Are WiFI calls Asynchronous?

I am current wifi (54g) throughout the house and I am currently
setting up a media pc in the living room. I have opted for a 54g usb
dongle type network adapter for the box and I have a few issues
regarding that my virus software goes and get an update before the
wifi has connected ... I'll deal with that later.
The main problem is that I have also opted for a wifi keyboard and
mouse (2.4mhz) and although I don't get much problems normally I do
have great difficulty when performing a big copy from server to client
and also trying to use the mouse or keyboard. So I was wondering ...
should they both work fine if they are on different channels to the
network wifi plus can wifi carry Asynchronous calls or are all calls
synchronous thus the difficulty when typing whilst copying?
Also, should I ditch the wifi keyboard and mouse?
Reply to
Billy Boy
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I think you mean Bluetooth connected keyboard and mouse, not wi-fi. What make and model? Bluetooth uses the same 2.4Ghz frequencies as 802.11b/g. However, Bluetooth uses frequency hopping spread spectrum (FHSS) instead of 802.11b/g use of direct sequence (DSSS). Unfortunately, the FHSS radios are required to hop 75 out of the 80 channels before re-using a frequency thus occupying the entire 2.4Ghz band. Therefore, there is no channel for your unspecified access point that will co-exist.
The good news is that Bluetooth uses very low xmit power and has very limited range. Some units have adjustable power output. I would experiment with positioning the keyboard and mouse away from the unspecified wireless access point, preferably on opposite sides of a metal obstruction. Moving the access point as far away from the computah as possible would probably be best. However, if the computah is connected via wireless to the access point, with an internal PCI wireless card, you're stuck with having everything far too close together. I would ditch the internal PCI wireless card and go to something wired or external.
Also, if you do NOT have a Bluetooth keyboard and mouse, then something is strange. The common Microsloth and Logitech keyboards use 26-27MHz frequencies (yes, it's CB) and should not interfere. If all else fails, you could probably trade your expensive Bluetooth devices for one of these and still maintain cordless operation (unless it's an Apple PowerBook or other computah with built in Bluetooth.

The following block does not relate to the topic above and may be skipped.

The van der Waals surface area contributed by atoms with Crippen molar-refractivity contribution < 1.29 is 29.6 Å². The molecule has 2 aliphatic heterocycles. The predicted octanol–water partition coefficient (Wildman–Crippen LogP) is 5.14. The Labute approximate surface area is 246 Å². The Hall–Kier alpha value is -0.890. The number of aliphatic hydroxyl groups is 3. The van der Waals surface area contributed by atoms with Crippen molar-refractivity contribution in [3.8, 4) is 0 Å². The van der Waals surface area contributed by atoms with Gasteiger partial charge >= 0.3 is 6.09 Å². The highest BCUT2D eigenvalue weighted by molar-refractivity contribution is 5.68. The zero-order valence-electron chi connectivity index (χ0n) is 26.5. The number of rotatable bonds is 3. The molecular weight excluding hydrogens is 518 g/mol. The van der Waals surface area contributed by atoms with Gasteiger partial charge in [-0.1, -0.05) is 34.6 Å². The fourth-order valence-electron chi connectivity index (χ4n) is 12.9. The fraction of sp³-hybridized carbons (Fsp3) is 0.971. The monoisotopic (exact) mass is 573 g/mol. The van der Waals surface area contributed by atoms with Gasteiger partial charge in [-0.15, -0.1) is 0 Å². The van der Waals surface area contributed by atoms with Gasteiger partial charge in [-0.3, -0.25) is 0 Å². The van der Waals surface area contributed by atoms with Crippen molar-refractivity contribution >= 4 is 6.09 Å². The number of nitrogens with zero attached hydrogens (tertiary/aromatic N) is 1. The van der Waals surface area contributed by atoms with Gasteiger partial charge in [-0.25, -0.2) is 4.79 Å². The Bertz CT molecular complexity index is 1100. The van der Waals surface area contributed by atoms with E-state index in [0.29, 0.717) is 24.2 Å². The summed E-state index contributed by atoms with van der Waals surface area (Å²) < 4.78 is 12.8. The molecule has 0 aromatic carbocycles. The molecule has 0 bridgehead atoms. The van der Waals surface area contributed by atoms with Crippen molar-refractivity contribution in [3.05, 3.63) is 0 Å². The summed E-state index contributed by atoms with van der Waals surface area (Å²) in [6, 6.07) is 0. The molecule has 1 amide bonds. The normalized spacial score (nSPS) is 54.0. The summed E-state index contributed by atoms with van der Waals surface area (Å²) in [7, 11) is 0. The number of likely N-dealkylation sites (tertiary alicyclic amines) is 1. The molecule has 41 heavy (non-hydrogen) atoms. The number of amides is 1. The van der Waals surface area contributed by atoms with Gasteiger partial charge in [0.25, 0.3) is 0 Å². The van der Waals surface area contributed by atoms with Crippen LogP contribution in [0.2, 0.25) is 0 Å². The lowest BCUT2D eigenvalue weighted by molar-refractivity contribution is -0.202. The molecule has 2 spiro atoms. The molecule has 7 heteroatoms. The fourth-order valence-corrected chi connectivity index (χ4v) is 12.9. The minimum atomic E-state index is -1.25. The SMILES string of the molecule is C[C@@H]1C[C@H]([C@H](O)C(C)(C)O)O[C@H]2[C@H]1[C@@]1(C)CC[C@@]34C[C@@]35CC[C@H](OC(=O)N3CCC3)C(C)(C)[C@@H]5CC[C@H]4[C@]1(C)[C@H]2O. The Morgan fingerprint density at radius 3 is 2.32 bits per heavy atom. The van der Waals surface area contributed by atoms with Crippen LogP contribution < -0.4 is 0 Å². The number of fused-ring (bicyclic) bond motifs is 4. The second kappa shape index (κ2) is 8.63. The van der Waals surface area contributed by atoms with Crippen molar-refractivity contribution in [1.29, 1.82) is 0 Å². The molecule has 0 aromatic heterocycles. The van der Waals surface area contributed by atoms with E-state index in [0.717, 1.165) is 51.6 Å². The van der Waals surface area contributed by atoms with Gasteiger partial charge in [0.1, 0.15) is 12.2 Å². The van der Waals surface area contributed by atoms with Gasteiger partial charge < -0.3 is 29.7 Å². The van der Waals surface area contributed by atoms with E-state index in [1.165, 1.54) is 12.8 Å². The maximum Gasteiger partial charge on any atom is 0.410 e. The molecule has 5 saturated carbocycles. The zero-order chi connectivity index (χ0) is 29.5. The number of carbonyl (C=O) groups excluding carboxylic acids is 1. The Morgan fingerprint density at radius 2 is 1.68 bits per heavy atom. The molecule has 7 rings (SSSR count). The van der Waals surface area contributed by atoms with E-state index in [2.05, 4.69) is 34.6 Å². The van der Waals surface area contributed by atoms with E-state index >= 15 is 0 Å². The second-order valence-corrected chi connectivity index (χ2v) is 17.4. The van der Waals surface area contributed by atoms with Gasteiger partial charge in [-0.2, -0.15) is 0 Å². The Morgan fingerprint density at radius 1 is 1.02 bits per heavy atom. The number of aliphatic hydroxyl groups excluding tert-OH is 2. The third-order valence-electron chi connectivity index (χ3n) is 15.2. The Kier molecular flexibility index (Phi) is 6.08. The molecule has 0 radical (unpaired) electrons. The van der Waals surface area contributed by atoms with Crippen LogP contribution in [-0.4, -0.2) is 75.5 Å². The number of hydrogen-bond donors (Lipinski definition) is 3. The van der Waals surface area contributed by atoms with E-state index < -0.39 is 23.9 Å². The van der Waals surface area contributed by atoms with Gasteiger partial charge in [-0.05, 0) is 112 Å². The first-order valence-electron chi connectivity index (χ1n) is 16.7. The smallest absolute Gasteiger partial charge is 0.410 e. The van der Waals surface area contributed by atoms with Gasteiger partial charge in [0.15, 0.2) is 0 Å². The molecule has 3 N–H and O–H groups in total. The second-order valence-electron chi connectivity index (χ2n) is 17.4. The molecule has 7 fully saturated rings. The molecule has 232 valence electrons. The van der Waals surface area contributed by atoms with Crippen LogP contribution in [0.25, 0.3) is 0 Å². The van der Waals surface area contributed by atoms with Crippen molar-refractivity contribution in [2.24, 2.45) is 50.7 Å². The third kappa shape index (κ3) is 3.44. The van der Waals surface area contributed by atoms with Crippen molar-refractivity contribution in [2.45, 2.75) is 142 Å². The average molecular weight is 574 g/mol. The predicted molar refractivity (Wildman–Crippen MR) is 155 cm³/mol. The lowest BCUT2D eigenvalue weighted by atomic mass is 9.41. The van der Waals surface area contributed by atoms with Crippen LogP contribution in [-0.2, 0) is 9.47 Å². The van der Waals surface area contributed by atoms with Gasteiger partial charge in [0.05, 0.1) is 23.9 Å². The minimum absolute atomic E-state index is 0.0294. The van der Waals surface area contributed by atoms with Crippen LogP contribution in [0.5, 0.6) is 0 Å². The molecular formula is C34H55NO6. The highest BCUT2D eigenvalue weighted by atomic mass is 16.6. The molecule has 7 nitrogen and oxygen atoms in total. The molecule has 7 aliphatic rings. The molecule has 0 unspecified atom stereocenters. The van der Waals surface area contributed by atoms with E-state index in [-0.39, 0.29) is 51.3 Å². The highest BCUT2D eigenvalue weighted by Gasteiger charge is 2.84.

Reply to
Jeff Liebermann
Thanks for replying Jeff ..
The keyboard mouse that I have is
formatting link
and I can change channels on the mouse/keybord/receiver.
I will attempt to move the hardware around to see if this changes anything.
I will also change the channel on the access point to channel 1 hopefully then if the channels are conflicting then this may help plus as I'm using xp's built in wireless control panel then when it scans to find what channel the access point is on it won't have to scan for too long ... this might connect quicker and then my virus update will connect ok.
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Interesting. I didn't know such a thing existed. The above URL claims it's "2.4GHz technology" which could be almot anything. Bluetooth, 802.11, wireless USB, Zigbee, FHSS, etc. The term "Blue" in the name seems to refer to the color rather than the Bluetooth technology as there's also a "Red Cherry" keyboard available. However, it works on the more common 26-27MHz frequencies.
I found a data sheet for the keyboard at:
formatting link
proclaims that it uses "future-looking 2.4Ghz technology" which is not terribly useful. 16 channels might be 802.11, but that's 3 too many channels for DSSS. FHSS uses 80 channels, so that's also a bad fit. It's not Bluetooth or it would say Bluetooth. Weird...
Is there something in the printed instructions that might offer a clue as to what manner of 2.4GHz technology is used in such a keyboard? Is there a US FCC ID on the serial number tag available?
Yeah, I think that will be the easiest.
I changed my mind. Moving access point channels will probably help. My wild guess(tm) is that the 16 channel radio is nothing more than a simple FM cordless phone chipset. It would help if we knew what the channel numbers represented, but a good start would be to assume that the channel numbers and frequencies are proportional. Therefore, put the access point on a low channel (i.e. 802.11 chnl 1), and the keyboard on a high channel (ch16) for a first try.
On the slothish virus updates, if you mean Grisoft's AVG, they were suffering from what appeared to be excessive popularity. There web pile in the Czech Republic was oversubscribed. They went to an Akamai web cache about 2 weeks ago, and updates have been *MUCH* more reliable.
Good luck.
Reply to
Jeff Liebermann
I still have the box for the keyboard/mouse so I will read a bit more and let you know ...
As for the virus updating (F-Prot) before I have made a network connection - I have moved the access point to channel #1 but it still takes too long to make a connection (if it does, sometimes it doesn't) so the virus update fails due to no network connection. I'm not too worried about this problem and I'm sure I would get a better connection time if I didn't have the pc (media pc) tucked behind the tv in a corner, running a usb dongle type wireless network adapter, hiding my SSID, using WEP with a 128 bit key .... i'm sure this isn't the best scenario for a good/quick connection!
Thanks for your time ... and if you find out any more on the keyboard/mouse let me know.
I will find out the US FCC ID serial number tag plus nay other info I read.
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